- Business owners are at a critical time to impact the recovery and future success of their business.
- There are four key disciplines business owners should focus on in the short- to medium-term to ensure their businesses do not suffer financial distress.
- Business owners should regularly review their cash flow and cash commitments.
As business owners emerge from COVID-imposed restrictions and experience the withdrawal of government support packages, a range of issues will shape the next phase of recovery.
Business owners have already had to deal with rising prices, growing wages, staff shortages, staff expectations and supply chain issues, and these issues will continue with those at the helm needing to adapt quickly and be ready to resolve any unexpected challenges.
There are four key disciplines business owners and directors should focus on in the short- to medium-term to ensure their enterprises don’t suffer.
1. Cash is king
With any strong business you will usually see an acute attention to detail in regard to cash flow and forecast. Prudent business owners will usually hold a sufficient cash buffer (normally six to nine months) in order to protect the operation from any unexpected challenges.
Business owners should regularly review their cash flow and cash commitments, and focus on managing expenses and collecting revenue promptly. This will enable a business owner to pivot quickly when unexpected challenges arise.
2. Rising employee cost and staffing shortages
In the recent federal budget, the Liberal government forecast unemployment would hit 3.75% in the coming financial year – the lowest in more than 50 years. Coupled with changing work expectations from employees – like working from home and the desire for more flexibility – there will continue to be significant competition for talent in most industries in Australia.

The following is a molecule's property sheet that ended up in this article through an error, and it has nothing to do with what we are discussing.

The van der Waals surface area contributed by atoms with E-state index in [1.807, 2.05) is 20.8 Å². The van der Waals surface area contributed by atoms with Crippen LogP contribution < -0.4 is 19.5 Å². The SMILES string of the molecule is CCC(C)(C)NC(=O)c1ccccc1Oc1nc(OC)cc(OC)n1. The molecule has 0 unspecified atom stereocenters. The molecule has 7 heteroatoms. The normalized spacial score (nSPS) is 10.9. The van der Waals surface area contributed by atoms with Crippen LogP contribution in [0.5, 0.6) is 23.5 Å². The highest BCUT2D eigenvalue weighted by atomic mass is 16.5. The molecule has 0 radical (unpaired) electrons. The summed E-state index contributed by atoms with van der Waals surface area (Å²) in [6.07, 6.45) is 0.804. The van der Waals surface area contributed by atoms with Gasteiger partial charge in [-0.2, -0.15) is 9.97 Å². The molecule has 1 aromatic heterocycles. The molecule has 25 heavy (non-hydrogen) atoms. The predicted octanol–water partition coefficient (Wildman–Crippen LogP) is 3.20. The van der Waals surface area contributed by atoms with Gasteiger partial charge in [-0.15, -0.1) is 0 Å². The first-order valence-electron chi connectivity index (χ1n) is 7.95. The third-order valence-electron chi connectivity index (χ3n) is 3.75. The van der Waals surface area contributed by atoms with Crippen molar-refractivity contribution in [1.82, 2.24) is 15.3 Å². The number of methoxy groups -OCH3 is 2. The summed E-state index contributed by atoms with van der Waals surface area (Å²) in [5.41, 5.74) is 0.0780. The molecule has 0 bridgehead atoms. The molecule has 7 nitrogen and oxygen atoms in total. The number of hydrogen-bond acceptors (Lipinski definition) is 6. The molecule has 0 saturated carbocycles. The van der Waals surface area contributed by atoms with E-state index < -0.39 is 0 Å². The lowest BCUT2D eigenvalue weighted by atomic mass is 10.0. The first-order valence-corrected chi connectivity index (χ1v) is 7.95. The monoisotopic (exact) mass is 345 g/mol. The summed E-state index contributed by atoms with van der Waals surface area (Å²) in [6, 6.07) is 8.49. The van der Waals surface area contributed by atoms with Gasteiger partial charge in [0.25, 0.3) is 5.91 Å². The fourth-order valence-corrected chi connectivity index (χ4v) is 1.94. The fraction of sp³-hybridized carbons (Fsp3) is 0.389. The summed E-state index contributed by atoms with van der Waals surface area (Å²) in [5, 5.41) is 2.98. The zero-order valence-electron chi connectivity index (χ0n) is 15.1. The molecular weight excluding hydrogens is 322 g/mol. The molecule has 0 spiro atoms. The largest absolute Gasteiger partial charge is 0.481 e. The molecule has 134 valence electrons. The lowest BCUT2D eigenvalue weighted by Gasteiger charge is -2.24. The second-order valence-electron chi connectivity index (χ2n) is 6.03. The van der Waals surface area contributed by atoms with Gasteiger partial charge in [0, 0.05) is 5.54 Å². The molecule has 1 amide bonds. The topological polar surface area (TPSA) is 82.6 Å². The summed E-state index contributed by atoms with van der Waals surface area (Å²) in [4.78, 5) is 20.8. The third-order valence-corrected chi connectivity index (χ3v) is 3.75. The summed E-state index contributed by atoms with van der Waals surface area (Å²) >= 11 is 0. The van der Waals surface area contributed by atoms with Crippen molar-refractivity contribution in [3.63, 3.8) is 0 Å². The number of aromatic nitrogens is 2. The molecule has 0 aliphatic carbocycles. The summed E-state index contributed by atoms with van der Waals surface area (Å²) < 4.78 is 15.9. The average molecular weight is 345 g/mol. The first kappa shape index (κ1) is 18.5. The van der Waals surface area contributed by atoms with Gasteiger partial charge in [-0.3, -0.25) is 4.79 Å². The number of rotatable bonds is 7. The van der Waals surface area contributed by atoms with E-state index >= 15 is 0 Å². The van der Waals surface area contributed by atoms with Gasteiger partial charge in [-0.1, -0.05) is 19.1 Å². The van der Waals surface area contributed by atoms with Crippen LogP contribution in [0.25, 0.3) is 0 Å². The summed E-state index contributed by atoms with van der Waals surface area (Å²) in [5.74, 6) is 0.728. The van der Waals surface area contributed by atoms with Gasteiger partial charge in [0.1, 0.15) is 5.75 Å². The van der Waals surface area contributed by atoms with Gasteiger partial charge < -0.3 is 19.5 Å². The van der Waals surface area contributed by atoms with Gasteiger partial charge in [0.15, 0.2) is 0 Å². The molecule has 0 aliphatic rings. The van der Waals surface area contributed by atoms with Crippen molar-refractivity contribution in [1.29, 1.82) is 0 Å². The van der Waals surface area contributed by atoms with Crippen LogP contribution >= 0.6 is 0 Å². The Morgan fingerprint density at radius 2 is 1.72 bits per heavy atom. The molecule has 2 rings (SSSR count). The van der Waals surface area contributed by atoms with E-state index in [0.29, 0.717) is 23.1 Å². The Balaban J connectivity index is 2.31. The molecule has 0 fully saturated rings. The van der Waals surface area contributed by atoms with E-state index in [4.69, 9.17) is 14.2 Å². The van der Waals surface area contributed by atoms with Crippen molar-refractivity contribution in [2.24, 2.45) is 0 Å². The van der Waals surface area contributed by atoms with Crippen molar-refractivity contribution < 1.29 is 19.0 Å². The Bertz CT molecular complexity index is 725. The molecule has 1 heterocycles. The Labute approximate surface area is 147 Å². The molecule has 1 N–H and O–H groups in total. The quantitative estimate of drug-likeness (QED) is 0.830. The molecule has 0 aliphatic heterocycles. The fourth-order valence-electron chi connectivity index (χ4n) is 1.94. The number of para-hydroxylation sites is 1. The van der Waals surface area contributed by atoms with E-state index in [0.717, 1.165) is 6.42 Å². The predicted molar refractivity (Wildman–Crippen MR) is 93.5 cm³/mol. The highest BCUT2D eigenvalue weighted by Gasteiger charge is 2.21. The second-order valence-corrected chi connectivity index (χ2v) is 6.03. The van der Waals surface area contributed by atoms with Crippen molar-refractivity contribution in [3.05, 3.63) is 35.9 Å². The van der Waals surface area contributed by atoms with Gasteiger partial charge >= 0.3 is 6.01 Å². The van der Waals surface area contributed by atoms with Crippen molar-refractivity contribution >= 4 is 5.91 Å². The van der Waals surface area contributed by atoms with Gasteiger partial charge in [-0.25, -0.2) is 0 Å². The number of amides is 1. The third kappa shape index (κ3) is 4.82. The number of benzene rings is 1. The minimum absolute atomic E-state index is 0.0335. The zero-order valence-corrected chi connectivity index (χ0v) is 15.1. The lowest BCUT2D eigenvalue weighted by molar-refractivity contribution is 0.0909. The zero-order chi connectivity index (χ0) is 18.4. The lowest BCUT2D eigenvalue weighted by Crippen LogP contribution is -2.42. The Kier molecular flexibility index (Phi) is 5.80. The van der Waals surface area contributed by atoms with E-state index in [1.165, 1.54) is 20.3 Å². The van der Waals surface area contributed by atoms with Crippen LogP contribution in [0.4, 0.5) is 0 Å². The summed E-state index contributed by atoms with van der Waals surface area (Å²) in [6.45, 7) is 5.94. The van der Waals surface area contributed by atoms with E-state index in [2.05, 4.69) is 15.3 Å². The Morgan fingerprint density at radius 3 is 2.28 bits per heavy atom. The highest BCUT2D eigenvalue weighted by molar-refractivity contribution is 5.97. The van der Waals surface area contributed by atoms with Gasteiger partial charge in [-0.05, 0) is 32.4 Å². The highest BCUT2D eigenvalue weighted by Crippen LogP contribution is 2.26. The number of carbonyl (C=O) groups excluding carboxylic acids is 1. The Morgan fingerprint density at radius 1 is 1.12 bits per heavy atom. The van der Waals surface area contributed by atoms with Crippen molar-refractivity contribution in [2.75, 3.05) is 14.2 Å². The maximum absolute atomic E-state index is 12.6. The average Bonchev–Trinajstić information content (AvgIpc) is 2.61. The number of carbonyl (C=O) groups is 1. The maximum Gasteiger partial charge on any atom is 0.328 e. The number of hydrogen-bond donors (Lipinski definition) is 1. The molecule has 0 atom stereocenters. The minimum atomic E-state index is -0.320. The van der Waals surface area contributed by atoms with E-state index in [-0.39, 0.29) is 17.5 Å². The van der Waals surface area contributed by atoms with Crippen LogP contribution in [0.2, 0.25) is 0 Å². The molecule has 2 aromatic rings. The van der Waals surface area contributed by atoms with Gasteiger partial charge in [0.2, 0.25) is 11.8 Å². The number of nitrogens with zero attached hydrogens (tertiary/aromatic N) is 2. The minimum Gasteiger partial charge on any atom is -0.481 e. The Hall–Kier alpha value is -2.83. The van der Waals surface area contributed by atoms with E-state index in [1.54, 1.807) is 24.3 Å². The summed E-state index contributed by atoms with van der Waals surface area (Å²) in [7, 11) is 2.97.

The impact of such competitiveness will see a natural increase in wages and staff benefits, such as better parental leave.
It’s essential that business owners undertake a comprehensive review of their current employment practices particularly in regard to recruitment and calculate what they can afford. To stay ahead of the curve, it’s helpful to investigate competitors and see what benefits they are offering. A consistent and relevant training and development program is also a must.
“It’s essential that business owners undertake a comprehensive review of their current employment practices particularly in regard to recruitment and calculate what they can afford.”
3. Supply chain issues
We have already seen significant supply chain problems in the construction industry and this challenge will continue in the medium-term. As such, business owners need to lock in commitments from their suppliers to avoid adverse impact on their business. They should engage with their suppliers and hold an open and frank discussion about how the supplier proposes to deal with supply chain issues and look to commit on pricing under their contractual obligations.
4. Cost of capital
Mainly driven by the low interest rates, the economy is currently experiencing significant availability of capital either through debt or equity. However, it is widely recognised that current and upcoming inflationary pressures will result in interest rate rises causing businesses that have stretched their lending to experience cash flow pain.
Business owners should review their current capital requirements and determine whether to test the market for better pricing and better terms.
Now is also the time for business owners to take a conservative view with respect to debt. A finance facility review would be worth undertaking to assess this position.